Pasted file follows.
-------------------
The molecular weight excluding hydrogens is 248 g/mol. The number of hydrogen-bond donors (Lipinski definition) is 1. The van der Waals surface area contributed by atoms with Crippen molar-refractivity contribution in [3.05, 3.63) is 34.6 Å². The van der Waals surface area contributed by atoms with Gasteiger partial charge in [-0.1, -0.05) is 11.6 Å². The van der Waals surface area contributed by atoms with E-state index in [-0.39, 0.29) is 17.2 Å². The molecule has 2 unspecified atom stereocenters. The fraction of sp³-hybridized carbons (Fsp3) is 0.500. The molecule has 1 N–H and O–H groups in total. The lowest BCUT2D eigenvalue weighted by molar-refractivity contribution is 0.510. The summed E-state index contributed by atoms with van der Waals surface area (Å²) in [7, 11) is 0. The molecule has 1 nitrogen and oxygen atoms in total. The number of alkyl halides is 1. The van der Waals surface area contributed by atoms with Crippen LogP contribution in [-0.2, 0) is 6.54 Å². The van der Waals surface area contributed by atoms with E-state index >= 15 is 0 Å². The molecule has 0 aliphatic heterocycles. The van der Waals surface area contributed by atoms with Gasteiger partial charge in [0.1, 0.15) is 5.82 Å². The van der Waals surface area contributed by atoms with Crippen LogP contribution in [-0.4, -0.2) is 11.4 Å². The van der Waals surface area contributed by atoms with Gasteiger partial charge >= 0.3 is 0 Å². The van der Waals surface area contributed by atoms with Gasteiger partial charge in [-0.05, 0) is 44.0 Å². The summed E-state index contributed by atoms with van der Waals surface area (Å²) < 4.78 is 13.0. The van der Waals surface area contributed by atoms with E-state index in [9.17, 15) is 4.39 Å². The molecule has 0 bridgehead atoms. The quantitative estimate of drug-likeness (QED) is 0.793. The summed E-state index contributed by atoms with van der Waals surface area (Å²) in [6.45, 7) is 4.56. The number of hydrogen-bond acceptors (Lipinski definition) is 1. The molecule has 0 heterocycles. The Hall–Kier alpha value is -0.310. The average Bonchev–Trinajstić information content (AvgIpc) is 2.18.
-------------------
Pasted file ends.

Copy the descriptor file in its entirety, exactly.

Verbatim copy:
The molecular weight excluding hydrogens is 248 g/mol. The number of hydrogen-bond donors (Lipinski definition) is 1. The van der Waals surface area contributed by atoms with Crippen molar-refractivity contribution in [3.05, 3.63) is 34.6 Å². The van der Waals surface area contributed by atoms with Gasteiger partial charge in [-0.1, -0.05) is 11.6 Å². The van der Waals surface area contributed by atoms with E-state index in [-0.39, 0.29) is 17.2 Å². The molecule has 2 unspecified atom stereocenters. The fraction of sp³-hybridized carbons (Fsp3) is 0.500. The molecule has 1 N–H and O–H groups in total. The lowest BCUT2D eigenvalue weighted by molar-refractivity contribution is 0.510. The summed E-state index contributed by atoms with van der Waals surface area (Å²) in [7, 11) is 0. The molecule has 1 nitrogen and oxygen atoms in total. The number of alkyl halides is 1. The van der Waals surface area contributed by atoms with Crippen LogP contribution in [-0.2, 0) is 6.54 Å². The van der Waals surface area contributed by atoms with E-state index >= 15 is 0 Å². The molecule has 0 aliphatic heterocycles. The van der Waals surface area contributed by atoms with Gasteiger partial charge in [0.1, 0.15) is 5.82 Å². The van der Waals surface area contributed by atoms with Crippen LogP contribution in [-0.4, -0.2) is 11.4 Å². The van der Waals surface area contributed by atoms with Gasteiger partial charge >= 0.3 is 0 Å². The van der Waals surface area contributed by atoms with Gasteiger partial charge in [-0.05, 0) is 44.0 Å². The summed E-state index contributed by atoms with van der Waals surface area (Å²) < 4.78 is 13.0. The van der Waals surface area contributed by atoms with E-state index in [9.17, 15) is 4.39 Å². The molecule has 0 bridgehead atoms. The quantitative estimate of drug-likeness (QED) is 0.793. The summed E-state index contributed by atoms with van der Waals surface area (Å²) in [6.45, 7) is 4.56. The number of hydrogen-bond acceptors (Lipinski definition) is 1. The molecule has 0 heterocycles. The Hall–Kier alpha value is -0.310. The average Bonchev–Trinajstić information content (AvgIpc) is 2.18.